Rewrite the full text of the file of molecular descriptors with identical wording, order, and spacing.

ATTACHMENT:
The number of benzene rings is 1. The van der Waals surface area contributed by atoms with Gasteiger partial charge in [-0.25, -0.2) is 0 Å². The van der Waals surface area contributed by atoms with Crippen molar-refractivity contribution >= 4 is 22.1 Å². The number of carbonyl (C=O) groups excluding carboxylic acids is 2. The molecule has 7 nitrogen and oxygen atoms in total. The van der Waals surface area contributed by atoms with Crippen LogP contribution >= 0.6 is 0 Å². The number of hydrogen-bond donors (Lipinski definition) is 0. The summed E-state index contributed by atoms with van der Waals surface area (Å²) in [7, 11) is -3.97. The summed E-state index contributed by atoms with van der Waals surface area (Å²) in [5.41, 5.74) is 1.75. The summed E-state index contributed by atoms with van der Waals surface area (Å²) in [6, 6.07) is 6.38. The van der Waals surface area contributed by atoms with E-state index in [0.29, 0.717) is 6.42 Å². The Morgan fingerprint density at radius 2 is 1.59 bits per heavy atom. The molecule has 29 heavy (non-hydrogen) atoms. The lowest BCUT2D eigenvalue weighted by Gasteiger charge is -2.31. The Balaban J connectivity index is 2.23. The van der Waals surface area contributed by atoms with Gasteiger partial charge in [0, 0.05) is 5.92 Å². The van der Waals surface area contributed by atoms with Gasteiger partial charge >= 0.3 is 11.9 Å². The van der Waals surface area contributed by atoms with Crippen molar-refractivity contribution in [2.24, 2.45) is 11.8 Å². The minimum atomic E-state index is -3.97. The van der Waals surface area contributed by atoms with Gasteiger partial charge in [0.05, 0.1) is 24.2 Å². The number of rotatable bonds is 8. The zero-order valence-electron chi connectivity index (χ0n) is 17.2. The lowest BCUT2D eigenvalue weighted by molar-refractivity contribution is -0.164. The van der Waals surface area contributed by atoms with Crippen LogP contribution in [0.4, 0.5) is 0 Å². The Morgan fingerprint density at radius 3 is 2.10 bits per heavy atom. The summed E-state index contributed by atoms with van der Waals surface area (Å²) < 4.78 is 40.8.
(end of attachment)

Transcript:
The number of benzene rings is 1. The van der Waals surface area contributed by atoms with Gasteiger partial charge in [-0.25, -0.2) is 0 Å². The van der Waals surface area contributed by atoms with Crippen molar-refractivity contribution >= 4 is 22.1 Å². The number of carbonyl (C=O) groups excluding carboxylic acids is 2. The molecule has 7 nitrogen and oxygen atoms in total. The van der Waals surface area contributed by atoms with Crippen LogP contribution >= 0.6 is 0 Å². The number of hydrogen-bond donors (Lipinski definition) is 0. The summed E-state index contributed by atoms with van der Waals surface area (Å²) in [7, 11) is -3.97. The summed E-state index contributed by atoms with van der Waals surface area (Å²) in [5.41, 5.74) is 1.75. The summed E-state index contributed by atoms with van der Waals surface area (Å²) in [6, 6.07) is 6.38. The van der Waals surface area contributed by atoms with E-state index in [0.29, 0.717) is 6.42 Å². The Morgan fingerprint density at radius 2 is 1.59 bits per heavy atom. The molecule has 29 heavy (non-hydrogen) atoms. The lowest BCUT2D eigenvalue weighted by Gasteiger charge is -2.31. The Balaban J connectivity index is 2.23. The van der Waals surface area contributed by atoms with Gasteiger partial charge in [0, 0.05) is 5.92 Å². The van der Waals surface area contributed by atoms with Gasteiger partial charge >= 0.3 is 11.9 Å². The van der Waals surface area contributed by atoms with Crippen molar-refractivity contribution in [2.24, 2.45) is 11.8 Å². The minimum atomic E-state index is -3.97. The van der Waals surface area contributed by atoms with Gasteiger partial charge in [0.05, 0.1) is 24.2 Å². The number of rotatable bonds is 8. The zero-order valence-electron chi connectivity index (χ0n) is 17.2. The lowest BCUT2D eigenvalue weighted by molar-refractivity contribution is -0.164. The van der Waals surface area contributed by atoms with Crippen LogP contribution in [0.4, 0.5) is 0 Å². The Morgan fingerprint density at radius 3 is 2.10 bits per heavy atom. The summed E-state index contributed by atoms with van der Waals surface area (Å²) < 4.78 is 40.8.